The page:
My top 5 tips to prepare for university

You’re almost there! Exams are finishing up, summer’s on the horizon, and after that university life beckons!

For students up and down the country, this is a really exciting time, but it can also be a little nerve-wracking. For many, it’s a completely new environment, and moving away from home can be daunting.

As I’m now about to enter my final year of university, I’ve gathered up my top tips to prepare for life in London, with some of the resources I’ve gathered over the years.

  1. See the sights

Let’s start with a fun one: seeing the sights! London is a vibrant, lively city, with something going on everywhere you look. A lot of the big attractions are free too, including museums and galleries, and those with an entrance fee often have student discounts, something you can access with your King’s card.

Why not make a list of things you’d like to do in London, and tick them off over your degree? Is there a West End show you want to see? Or an insta-famous brunch spot you just need to visit?

If I had my time again, I think I’d explore around Guy’s campus a little more in my first year. We’re lucky to have Borough Market only moments away, so on a sunny September day why not grab some food and take a walk along the Southbank.

  1. Budget, budget, budget

Switching to a more mundane note, budgeting is an important thing to do whilst at university. When your student loan comes in it can feel a little overwhelming to have a big chunk of money in your account, but it needs to last you all through the term, so it’s important to be sensible with it.

Everyone works out a budget in a different way; most people look at how much they need to spend on accommodation, then see how much is left over for food costs, bills and then socialising!

There are loads of apps to help you keep on top of your spending, with a popular one being Monzo*. A bank on your phone, Monzo tracks your spending, breaking it down to show you exactly where your money is going, and helping you set and keep to your spending limits.

Another app I really like is ‘Too Good To Go’*. At the end of the day when cafes and restaurants are closing, you go and pick up a cut-price meal box full of freshly-prepared goodies. You’re not only saving money on tomorrow’s lunch but cutting food waste too! Type in your postcode and see what’s around you. We have a huge selection around Guy’s campus, from artisan bakeries to big-brand chains. Why not take a look?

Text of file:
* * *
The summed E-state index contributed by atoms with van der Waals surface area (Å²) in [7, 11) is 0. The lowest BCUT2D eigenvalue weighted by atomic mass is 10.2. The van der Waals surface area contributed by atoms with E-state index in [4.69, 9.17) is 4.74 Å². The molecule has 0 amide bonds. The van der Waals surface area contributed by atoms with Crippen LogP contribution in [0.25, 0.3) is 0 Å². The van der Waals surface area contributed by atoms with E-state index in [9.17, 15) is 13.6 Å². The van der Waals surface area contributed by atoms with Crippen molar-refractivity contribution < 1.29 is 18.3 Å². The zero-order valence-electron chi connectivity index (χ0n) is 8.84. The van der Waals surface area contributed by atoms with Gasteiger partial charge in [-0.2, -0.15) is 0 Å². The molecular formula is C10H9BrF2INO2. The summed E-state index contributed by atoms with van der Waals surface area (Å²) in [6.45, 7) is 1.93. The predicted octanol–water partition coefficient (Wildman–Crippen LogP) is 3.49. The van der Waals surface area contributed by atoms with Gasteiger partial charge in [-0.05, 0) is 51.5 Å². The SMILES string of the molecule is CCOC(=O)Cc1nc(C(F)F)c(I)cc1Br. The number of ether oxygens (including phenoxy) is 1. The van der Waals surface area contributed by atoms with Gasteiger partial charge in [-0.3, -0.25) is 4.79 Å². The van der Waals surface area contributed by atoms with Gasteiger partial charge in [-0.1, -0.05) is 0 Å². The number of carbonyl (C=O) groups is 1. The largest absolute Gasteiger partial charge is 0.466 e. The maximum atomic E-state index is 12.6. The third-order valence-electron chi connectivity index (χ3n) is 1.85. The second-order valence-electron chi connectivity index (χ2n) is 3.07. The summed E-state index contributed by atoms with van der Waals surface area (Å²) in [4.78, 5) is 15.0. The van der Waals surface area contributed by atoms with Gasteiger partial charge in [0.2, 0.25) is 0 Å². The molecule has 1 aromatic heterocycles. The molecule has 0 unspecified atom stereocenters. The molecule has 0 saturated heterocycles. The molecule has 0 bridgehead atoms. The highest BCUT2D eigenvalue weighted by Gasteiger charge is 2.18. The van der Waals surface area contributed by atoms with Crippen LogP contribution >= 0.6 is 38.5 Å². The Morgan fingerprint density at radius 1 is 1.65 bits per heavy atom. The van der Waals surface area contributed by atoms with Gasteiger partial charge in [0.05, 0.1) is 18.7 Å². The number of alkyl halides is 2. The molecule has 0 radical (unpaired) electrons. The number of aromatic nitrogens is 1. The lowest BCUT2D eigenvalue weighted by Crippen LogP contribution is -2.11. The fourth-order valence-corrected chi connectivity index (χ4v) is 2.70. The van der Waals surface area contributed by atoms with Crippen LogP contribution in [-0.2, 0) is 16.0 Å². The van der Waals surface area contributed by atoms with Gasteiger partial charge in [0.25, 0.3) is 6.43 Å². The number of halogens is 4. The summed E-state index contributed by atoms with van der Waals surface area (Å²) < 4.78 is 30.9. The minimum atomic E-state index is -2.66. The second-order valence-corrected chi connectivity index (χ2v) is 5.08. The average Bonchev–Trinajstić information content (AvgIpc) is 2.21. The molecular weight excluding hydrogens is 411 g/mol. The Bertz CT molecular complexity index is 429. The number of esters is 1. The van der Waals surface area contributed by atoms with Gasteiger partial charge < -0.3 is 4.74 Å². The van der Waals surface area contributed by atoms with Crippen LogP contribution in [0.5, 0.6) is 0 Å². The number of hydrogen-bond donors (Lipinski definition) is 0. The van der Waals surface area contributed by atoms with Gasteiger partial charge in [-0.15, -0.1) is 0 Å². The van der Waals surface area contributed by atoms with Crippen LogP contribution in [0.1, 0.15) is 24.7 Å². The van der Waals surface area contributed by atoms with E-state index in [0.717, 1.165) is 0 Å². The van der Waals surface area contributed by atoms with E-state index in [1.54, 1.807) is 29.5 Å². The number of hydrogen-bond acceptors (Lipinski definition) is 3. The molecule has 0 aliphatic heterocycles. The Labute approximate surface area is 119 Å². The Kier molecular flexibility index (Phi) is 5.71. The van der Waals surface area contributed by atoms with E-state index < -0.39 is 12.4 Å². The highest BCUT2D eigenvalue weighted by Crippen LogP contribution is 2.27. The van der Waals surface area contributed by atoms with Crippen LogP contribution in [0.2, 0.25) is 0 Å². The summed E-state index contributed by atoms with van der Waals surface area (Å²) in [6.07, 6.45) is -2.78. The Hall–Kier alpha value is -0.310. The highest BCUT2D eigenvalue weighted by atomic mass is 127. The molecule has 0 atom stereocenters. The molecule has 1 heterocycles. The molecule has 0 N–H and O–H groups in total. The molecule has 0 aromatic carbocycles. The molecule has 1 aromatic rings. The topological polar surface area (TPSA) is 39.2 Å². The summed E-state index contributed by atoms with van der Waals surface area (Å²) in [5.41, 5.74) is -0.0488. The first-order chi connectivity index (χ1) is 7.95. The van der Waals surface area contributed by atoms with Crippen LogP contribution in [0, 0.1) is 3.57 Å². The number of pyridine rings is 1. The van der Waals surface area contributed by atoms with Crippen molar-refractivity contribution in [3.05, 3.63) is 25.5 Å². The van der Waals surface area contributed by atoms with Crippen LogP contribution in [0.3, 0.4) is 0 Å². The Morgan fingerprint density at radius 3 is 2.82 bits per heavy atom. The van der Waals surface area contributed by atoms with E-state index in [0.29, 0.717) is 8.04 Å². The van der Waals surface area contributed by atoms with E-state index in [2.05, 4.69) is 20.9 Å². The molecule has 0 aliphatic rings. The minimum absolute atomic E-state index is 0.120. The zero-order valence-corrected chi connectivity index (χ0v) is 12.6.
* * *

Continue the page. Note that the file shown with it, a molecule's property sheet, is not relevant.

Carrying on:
If you want to make your own food, some great websites for budget but tasty meal-prep ideas include Spoon University* and Cooking on a Bootstrap*.

At King’s we have our financial gurus the Student Money Mentors to help guide you through the process of managing your money. Check out their blog here on how to bag yourself some birthday freebies. If you already feel like you’re a pro, why not join them and help other students?

Remember that budgeting can be a struggle, especially when you haven’t done it before, and it’s always okay to ask for help. Our Student Advice Service has weekly drop-ins at all campuses, giving you straightforward advice on money, housing and beyond.

  1. Not the kitchen sink

One of the most stressful things in my first year was moving into halls. I didn’t know what to bring so I decided to pack everything.

In hindsight, I definitely brought too much, the majority of which stayed stored under my bed for a year, and was a real pain to pack back up at the end of the summer term.

My advice would be pack essentials, and see how it goes. Space in student houses and halls is at a premium, and if everyone has brought four saucepans, you’ll likely have limited kitchen space.

Living in a house share, it might be an idea to have some items everyone uses, and setting up a rota to replace them. It will make for a more harmonious living experience in the long run.

  1. Societies, socialising and seeking new opportunities

Joining university is a great time to try new things, and the place to find a plethora of opportunities is our welcome fair. Usually held in the Barbican centre in mid-September, it’s full of societies to join, job opportunities and of course freebies!

In terms of on-campus activities, courses put on their own welcome events. Within the Dental Institute, all students are automatically members of the historic Dental Society, and they give a welcome tour of the hospital, campus and surrounding London Bridge area.

Welcome events happen throughout September, and you’ll be given a guide when you arrive so you can plan what you’re doing. All of our halls put on events too, and obviously, course inductions are great places to meet new people and your future colleagues.

  1. Pace yourself

Saving the most important until last, remember that university, and especially long courses like dentistry, are definitely marathons, not sprints. Starting university can be an be incredibly exciting, with the freedom to travel and explore like never before. It can be really tiring to get used to a new place and new course, especially in the first weeks, so pace yourself. You will have so much time to do the things you want to do, you don’t need to go everywhere in fresher’s week: take time to settle in, meet new people and enjoy your course.

Good luck and most importantly enjoy your time at university,

Lauren.

*Please note, King’s College London is not affiliated with the third-party apps/websites mentioned in this post. Further research is advised before making a decision to use any of the aforementioned apps and websites.

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